The most colossal environmental disturbance in human history is under way. Ever-rising levels of the potent greenhouse gas carbon dioxide (CO2) are altering the cycles of matter and life and interfering with the Earth's natural cooling process. Melting Arctic ice and mountain glaciers are just the first relatively mild symptoms of what will result from this disruption of the planetary energy balance. In CO2 Rising, scientist Tyler Volk explains the process at the heart of global warming and climate change: the global carbon cycle. Vividly and concisely, Volk describes what happens when CO2 is released by the combustion of fossil fuels (coal, oil, and natural gas), letting loose carbon atoms once trapped deep underground into the interwoven web of air, water, and soil. To demonstrate how the carbon cycle works, Volk traces the paths that carbon atoms take during their global circuits. Showing us the carbon cycle from a carbon atom's viewpoint, he follows one carbon atom into a leaf of barley and then into an alcohol molecule in a glass of beer, through the human bloodstream, and then back into the air. He also compares the fluxes of carbon brought into the biosphere naturally against those created by the combustion of fossil fuels and explains why the latter are responsible for rising temperatures. Knowledge about the global carbon cycle and the huge disturbances that human activity produces in it will equip us to consider the hard questions that Volk raises in the second half of CO2 Rising: projections of future levels of CO2; which energy systems and processes (solar, wind, nuclear, carbon sequestration?) will power civilization in the future; the relationships among the wealth of nations, energy use, and CO2 emissions; and global equity in per capita emissions. Answering these questions will indeed be our greatest environmental challenge.
Over this last decade, the concept of Social Metabolism has gained prestige as a theoretical instrument for the required analysis, to such an extent that there are now dozens of researchers, hundreds of articles and several books that have adopted and use this concept. However, there is a great deal of variety in terms of definitions and interpretations, as well as different methodologies around this concept, which prevents the consolidation of a unified field of new knowledge. The fundamental aim of the book is to conduct a review of the past and present usage of the concept of social metabolism, its origins and history, as well as the main currents or schools that exist around this concept. At the same time, the reviews and discussions included are used by the authors as starting points to draw conclusions and propose a theory of socio-ecological transformations. The theoretical and methodological innovations of this book include a distinction of two types of metabolic processes: tangible and intangible; the analysis of the social metabolism at different scales (in space and time) and a theory of socio-ecological change overcoming the merely “systemic” or “cybernetic” nature of conventional approaches, giving special protagonism to collective action.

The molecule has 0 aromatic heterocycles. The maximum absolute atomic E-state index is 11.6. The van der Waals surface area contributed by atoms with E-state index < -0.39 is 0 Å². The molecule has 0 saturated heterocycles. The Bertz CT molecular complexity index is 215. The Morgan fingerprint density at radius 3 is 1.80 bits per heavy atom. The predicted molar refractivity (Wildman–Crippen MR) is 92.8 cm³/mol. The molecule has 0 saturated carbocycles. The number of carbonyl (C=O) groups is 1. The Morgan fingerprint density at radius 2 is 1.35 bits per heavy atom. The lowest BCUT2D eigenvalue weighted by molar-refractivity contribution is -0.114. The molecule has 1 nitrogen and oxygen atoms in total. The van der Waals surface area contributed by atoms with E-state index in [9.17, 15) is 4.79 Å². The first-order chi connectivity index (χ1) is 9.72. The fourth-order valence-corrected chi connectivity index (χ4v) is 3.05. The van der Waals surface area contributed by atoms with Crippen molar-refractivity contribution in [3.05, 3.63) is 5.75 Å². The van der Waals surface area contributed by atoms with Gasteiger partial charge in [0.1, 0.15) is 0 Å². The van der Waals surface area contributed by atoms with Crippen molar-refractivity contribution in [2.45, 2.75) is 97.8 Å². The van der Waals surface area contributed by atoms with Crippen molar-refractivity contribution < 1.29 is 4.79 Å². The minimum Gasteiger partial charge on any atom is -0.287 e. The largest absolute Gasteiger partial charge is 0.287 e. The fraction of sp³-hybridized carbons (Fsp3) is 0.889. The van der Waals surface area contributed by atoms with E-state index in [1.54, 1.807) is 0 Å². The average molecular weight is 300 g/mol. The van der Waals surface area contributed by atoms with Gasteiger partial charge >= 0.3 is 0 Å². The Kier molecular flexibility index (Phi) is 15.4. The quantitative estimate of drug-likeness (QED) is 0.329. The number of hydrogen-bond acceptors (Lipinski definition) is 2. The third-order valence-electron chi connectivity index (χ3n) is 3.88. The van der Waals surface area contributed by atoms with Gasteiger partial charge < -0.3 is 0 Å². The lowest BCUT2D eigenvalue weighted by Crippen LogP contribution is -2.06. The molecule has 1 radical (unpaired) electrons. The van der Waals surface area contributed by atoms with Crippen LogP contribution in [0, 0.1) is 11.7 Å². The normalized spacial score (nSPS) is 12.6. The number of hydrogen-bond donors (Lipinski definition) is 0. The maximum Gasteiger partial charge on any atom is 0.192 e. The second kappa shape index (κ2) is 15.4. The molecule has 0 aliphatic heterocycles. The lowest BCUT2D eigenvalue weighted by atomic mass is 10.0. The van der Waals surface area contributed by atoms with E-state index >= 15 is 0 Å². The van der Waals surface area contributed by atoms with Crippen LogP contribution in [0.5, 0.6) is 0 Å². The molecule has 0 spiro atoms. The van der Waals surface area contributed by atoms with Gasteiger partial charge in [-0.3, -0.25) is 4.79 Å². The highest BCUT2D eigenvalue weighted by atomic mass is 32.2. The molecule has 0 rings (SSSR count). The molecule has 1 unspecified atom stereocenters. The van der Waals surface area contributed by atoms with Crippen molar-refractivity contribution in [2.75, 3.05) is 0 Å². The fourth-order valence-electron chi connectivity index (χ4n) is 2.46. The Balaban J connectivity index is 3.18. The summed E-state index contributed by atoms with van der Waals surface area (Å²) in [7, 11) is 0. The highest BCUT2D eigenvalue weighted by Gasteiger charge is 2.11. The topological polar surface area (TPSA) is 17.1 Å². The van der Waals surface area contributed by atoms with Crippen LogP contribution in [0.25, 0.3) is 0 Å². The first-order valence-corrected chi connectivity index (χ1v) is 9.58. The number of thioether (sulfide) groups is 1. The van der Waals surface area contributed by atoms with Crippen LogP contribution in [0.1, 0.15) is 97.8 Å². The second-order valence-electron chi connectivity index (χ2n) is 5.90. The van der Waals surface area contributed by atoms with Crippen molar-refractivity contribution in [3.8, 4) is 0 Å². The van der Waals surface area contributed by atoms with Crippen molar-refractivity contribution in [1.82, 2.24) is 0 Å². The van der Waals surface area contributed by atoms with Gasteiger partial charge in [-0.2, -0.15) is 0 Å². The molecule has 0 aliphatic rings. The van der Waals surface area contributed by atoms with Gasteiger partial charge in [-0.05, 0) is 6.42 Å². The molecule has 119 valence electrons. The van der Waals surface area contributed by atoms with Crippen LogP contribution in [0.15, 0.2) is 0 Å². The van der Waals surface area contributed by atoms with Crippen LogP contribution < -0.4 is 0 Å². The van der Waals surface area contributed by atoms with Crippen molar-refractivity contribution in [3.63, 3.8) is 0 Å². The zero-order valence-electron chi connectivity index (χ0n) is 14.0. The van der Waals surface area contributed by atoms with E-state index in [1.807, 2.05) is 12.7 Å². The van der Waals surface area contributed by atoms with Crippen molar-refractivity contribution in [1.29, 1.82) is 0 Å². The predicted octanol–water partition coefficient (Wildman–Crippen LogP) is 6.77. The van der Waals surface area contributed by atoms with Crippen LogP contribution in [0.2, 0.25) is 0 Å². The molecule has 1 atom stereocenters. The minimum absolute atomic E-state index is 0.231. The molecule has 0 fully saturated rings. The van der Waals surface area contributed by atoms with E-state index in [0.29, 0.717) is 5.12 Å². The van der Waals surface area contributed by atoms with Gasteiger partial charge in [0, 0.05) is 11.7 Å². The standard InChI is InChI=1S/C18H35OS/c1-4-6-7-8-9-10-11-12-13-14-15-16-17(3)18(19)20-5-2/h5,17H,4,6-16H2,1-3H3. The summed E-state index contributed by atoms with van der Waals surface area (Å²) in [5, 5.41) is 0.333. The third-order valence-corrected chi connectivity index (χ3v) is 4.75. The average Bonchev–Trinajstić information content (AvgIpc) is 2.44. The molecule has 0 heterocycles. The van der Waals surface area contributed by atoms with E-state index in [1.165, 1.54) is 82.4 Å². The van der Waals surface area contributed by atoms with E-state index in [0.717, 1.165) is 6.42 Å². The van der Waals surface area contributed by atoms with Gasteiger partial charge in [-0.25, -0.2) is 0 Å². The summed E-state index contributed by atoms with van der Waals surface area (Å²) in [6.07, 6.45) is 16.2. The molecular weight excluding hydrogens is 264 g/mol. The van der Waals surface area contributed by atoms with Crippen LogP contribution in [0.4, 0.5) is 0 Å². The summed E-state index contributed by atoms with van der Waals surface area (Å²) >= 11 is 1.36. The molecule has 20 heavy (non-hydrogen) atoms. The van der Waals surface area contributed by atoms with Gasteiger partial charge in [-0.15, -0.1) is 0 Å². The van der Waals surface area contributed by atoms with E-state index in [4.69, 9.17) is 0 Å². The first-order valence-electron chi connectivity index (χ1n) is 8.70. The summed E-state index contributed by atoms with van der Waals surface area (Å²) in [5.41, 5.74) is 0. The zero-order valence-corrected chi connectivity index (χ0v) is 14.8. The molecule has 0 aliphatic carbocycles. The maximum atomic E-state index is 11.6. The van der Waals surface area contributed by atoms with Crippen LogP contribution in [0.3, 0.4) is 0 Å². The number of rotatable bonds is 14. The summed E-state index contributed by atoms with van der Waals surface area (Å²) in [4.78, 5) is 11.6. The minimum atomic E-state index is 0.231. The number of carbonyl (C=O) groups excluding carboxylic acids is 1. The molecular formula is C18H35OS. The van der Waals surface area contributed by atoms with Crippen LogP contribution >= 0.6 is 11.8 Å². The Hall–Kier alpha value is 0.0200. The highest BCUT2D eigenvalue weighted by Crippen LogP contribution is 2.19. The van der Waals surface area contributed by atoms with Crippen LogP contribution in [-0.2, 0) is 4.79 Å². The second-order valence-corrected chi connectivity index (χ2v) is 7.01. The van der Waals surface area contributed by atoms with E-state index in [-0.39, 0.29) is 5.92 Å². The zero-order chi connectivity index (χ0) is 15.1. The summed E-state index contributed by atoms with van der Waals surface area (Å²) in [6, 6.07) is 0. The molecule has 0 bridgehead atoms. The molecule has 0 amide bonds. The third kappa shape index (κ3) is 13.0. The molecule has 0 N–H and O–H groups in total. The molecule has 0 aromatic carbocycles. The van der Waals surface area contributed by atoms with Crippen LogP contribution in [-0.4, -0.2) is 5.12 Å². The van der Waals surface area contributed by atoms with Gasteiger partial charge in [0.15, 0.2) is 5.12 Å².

Your Essential Shopping Guide for a Better, Kinder, Healthier World
Author: Leslie Garrett
Publisher: New World Library
Sure, there are people who chain themselves to old-growth trees, raise their one child diaper-free, and make their own soap. The Virtuous Consumer is for the rest of us, struggling to make choices that are better for the planet — and for us. Leslie Garrett has created a comprehensive reference guide that — like a smart, funny, and eco-conscious friend — will steer you toward ethical purchases for everything from lipstick to cars, kids' toys to a new mattress. The Virtuous Consumer is your key to shopping consciously and creating a simpler, greener lifestyle.